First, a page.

Monday, June 21, 2004

Post-Secondary Debt and Economic Mobility

There's no shortage of articles covering the rising costs of post-secondary education, but these two articles go a step further and discuss how the economic landscape has changed. Meanwhile, our expectations of the education system have mostly stayed the same.

The Ambition Tax: Why America's young are being crushed by debt -- and why no one seems to care.
"The myth of economic mobility has taken quite a drubbing lately, and rightly so. In September 2002, an economist at the Federal Reserve Bank of Chicago, Bhash Mazumder, concluded that 'the persistence in inequality is about 50 percent higher than previously thought' -- in other words, jumping from one class to the next is trickier than advertised. More recently, a pair of French economists, Thomas Piketty and Emmanuel Saez, found that between 1973 and 2000, the bottom 90 percent of American taxpayers saw their average real income fall by 7 percent."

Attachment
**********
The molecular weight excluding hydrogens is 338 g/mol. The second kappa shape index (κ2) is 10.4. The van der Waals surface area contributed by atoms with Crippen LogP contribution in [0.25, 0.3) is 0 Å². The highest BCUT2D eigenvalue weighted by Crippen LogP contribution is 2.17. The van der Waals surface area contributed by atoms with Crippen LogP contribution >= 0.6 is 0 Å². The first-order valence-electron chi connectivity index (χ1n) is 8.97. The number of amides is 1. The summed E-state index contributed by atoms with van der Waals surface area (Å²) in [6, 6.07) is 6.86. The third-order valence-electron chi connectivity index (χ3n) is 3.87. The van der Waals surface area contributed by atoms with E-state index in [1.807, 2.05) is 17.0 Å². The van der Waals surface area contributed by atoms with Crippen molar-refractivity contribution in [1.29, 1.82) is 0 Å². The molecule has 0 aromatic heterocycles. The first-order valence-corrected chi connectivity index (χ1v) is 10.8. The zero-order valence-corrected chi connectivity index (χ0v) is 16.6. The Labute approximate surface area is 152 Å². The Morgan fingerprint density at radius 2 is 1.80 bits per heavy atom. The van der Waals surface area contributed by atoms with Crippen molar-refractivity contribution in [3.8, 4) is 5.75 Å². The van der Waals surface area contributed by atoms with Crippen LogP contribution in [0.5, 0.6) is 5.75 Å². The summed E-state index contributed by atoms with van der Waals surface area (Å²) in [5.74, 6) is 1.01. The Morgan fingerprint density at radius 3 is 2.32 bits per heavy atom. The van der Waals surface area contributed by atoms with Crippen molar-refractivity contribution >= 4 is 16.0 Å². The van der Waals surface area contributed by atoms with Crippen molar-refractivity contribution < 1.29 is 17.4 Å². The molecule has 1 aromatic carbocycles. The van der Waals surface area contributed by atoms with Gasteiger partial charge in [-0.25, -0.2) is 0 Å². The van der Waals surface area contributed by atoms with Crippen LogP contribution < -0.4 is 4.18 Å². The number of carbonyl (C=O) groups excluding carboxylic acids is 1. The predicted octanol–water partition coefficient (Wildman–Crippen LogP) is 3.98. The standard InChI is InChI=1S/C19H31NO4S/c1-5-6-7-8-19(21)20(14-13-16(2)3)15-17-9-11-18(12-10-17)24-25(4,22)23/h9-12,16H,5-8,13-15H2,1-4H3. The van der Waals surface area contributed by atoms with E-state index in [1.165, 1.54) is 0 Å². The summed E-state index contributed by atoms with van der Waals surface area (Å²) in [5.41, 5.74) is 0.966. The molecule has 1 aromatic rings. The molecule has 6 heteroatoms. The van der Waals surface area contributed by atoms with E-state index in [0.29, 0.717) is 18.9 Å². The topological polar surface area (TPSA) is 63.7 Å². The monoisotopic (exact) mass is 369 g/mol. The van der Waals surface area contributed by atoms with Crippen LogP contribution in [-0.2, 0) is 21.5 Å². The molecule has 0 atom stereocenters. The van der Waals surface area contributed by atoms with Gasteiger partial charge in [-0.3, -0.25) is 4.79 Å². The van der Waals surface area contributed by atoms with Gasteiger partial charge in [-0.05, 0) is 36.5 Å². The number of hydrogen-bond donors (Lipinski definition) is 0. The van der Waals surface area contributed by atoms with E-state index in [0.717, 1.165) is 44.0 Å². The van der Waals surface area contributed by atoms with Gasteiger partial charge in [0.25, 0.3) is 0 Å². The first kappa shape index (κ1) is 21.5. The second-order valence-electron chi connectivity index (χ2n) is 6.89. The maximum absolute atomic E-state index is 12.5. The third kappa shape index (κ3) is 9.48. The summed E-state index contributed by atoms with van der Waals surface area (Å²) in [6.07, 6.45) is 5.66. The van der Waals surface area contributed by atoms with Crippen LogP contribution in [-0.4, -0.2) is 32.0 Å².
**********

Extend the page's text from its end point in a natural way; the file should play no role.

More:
Alternative Pathways to College
"Like de facto sorting machines left over from an earlier age, the design of these schools is still rooted in the idea of sending high-achieving students on to college while allowing others to step off the educational track to pursue a vocation or, for nongraduates, to fill unskilled labor slots. That is an untenable model for a 21st century society rooted in a knowledge-based economy, where highly skilled and educated workers are becoming the norm."

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